Nepal | December 06, 2019

The Photographer in Pablo

'Life is what death is not; it's all about performing'

Sangita Shrestha
Interview with Pablo Bartholomew

Pablo Bartholomew. Photo: Naresh Shrestha/ THT

Kathmandu

Pablo Bartholomew is an award-winning Indian documentary photographer and photography educator based in New Delhi. He is here for Photo Kathmandu, Nepal’s only international photography festival, taking place from October 21 to November 3.

At the office of photo.circle on October 20, Bartholomew was working with photographs for a slide show for the festival. He has been working in the field of photography for 40 years and his attraction to photography began when he was only seven years old. His parents — Richard Bartholomew, art critic/writer/photographer/painter and Rati Bartholomew, theatre activist/ teacher/ actress/ writer/ director — influenced him towards photography.

He began his journey as photographer by clicking his mother’s picture, characters of her play, buildings, anything while in Delhi. Then he went to Bombay (Mumbai) and worked as a still photographer for Indian and international movies, did corporate photography and worked for advertisements. “Photography is my life and the only thing or craft I know,” he said.

For around five years he wore different hats but his aim was to be a photojournalist. “My ambition was to go into photojournalism and international media. After working as a still photographer for Gandhi by Richard Attenborough I went abroad in search of a photo agency to work with. I worked as India staff for Gamma Liaison, French American photo agency for 20 years. Through the agency, my works have been published internationally.”

He even quit high school to pursue photography at the age of 15 and began photography as a professional at 17 years. “School was boring, teachers were boring and I didn’t feel the need for academic education and degree. I never completed my high school. But being in the family of artists and intellectuals, I have inherited culturally, socially and intellectually from my parents. Because of the richness that existed in my family, I could give a miss to my schooling. And education should be there to make the student an accomplished creative person, but it is not like that with our education system where education has become a business. That’s why people go to Oxford or Harvard that is worshipped as the temple of education. I was lucky and fortunate to have such a family that helped me be who I am today.”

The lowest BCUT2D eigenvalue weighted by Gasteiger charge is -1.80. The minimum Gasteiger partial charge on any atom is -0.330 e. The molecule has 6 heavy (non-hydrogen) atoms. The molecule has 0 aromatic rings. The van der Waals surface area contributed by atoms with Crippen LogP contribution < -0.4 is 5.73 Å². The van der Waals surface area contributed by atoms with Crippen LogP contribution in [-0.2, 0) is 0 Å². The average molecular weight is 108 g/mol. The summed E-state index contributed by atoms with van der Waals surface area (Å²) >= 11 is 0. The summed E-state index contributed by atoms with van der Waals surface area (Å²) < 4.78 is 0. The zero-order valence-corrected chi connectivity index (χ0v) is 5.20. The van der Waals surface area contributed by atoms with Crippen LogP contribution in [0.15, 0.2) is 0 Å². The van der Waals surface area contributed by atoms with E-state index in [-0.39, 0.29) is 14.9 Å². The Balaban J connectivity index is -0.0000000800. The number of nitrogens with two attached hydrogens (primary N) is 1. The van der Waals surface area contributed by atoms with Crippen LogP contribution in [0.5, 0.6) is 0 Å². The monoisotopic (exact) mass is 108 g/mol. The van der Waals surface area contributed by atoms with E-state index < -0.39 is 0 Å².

At the age of 20 in 1975, he won his first award for his photo series of morphine addicts by World Press Photo. According to him, the awards he received early in his career were the affirmation that he was doing well and was helpful to reinforce his thoughts about photography. “I needed to prove to myself and my family that without formal education and being into photography I can make something out of my life. Getting awards can make you feel like a superstar or whatever. But superstars also have
to eat and work. You will only be a superstar if you continue to be constructive or productive, otherwise you become a no star. Even in music or movies, it is the same. They have to continue to perform.”

In his 20 years as a photojournalist he captured many historical movements in India along with the South Asian region. “Since 1983, I covered political events, natural disasters and manmade disasters. There was the Punjab movement of Khalistan, they wanted freedom from India, Bhopal Gas Tragedy, the cyclones in Bangladesh, the political career to the funeral of Indira Gandhi, rise of Rajiv Gandhi in Indian politics and many more.”